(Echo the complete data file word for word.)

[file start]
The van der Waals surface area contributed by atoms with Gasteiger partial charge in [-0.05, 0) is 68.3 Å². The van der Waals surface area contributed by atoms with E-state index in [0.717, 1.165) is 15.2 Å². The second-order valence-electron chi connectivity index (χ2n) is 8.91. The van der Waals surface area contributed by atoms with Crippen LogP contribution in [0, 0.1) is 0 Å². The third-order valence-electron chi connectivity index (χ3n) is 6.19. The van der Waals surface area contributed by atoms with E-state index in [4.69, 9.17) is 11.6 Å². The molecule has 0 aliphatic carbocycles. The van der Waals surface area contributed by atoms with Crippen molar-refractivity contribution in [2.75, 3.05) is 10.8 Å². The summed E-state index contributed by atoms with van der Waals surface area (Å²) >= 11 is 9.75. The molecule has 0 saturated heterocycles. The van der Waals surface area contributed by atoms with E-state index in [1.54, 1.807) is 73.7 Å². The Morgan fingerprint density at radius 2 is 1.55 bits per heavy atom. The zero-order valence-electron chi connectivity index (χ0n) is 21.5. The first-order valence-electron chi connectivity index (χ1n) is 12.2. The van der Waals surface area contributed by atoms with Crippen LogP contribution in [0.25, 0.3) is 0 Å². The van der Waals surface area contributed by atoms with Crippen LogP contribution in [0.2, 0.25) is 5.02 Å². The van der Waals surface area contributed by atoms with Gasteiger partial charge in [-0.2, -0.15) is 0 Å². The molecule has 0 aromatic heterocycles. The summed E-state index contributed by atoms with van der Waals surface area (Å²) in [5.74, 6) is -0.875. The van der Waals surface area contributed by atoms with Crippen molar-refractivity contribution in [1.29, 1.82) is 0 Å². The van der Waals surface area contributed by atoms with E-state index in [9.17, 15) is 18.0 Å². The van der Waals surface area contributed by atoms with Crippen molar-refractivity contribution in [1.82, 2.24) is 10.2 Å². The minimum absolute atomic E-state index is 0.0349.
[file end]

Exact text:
The van der Waals surface area contributed by atoms with Gasteiger partial charge in [-0.05, 0) is 68.3 Å². The van der Waals surface area contributed by atoms with E-state index in [0.717, 1.165) is 15.2 Å². The second-order valence-electron chi connectivity index (χ2n) is 8.91. The van der Waals surface area contributed by atoms with Crippen LogP contribution in [0, 0.1) is 0 Å². The third-order valence-electron chi connectivity index (χ3n) is 6.19. The van der Waals surface area contributed by atoms with E-state index in [4.69, 9.17) is 11.6 Å². The molecule has 0 aliphatic carbocycles. The van der Waals surface area contributed by atoms with Crippen molar-refractivity contribution in [2.75, 3.05) is 10.8 Å². The summed E-state index contributed by atoms with van der Waals surface area (Å²) >= 11 is 9.75. The molecule has 0 saturated heterocycles. The van der Waals surface area contributed by atoms with E-state index in [1.54, 1.807) is 73.7 Å². The Morgan fingerprint density at radius 2 is 1.55 bits per heavy atom. The zero-order valence-electron chi connectivity index (χ0n) is 21.5. The first-order valence-electron chi connectivity index (χ1n) is 12.2. The van der Waals surface area contributed by atoms with Crippen LogP contribution in [0.25, 0.3) is 0 Å². The van der Waals surface area contributed by atoms with Crippen LogP contribution in [0.2, 0.25) is 5.02 Å². The van der Waals surface area contributed by atoms with Gasteiger partial charge in [-0.2, -0.15) is 0 Å². The molecule has 0 aromatic heterocycles. The summed E-state index contributed by atoms with van der Waals surface area (Å²) in [5.74, 6) is -0.875. The van der Waals surface area contributed by atoms with Crippen molar-refractivity contribution in [1.29, 1.82) is 0 Å². The van der Waals surface area contributed by atoms with E-state index in [9.17, 15) is 18.0 Å². The van der Waals surface area contributed by atoms with Crippen molar-refractivity contribution in [1.82, 2.24) is 10.2 Å². The minimum absolute atomic E-state index is 0.0349.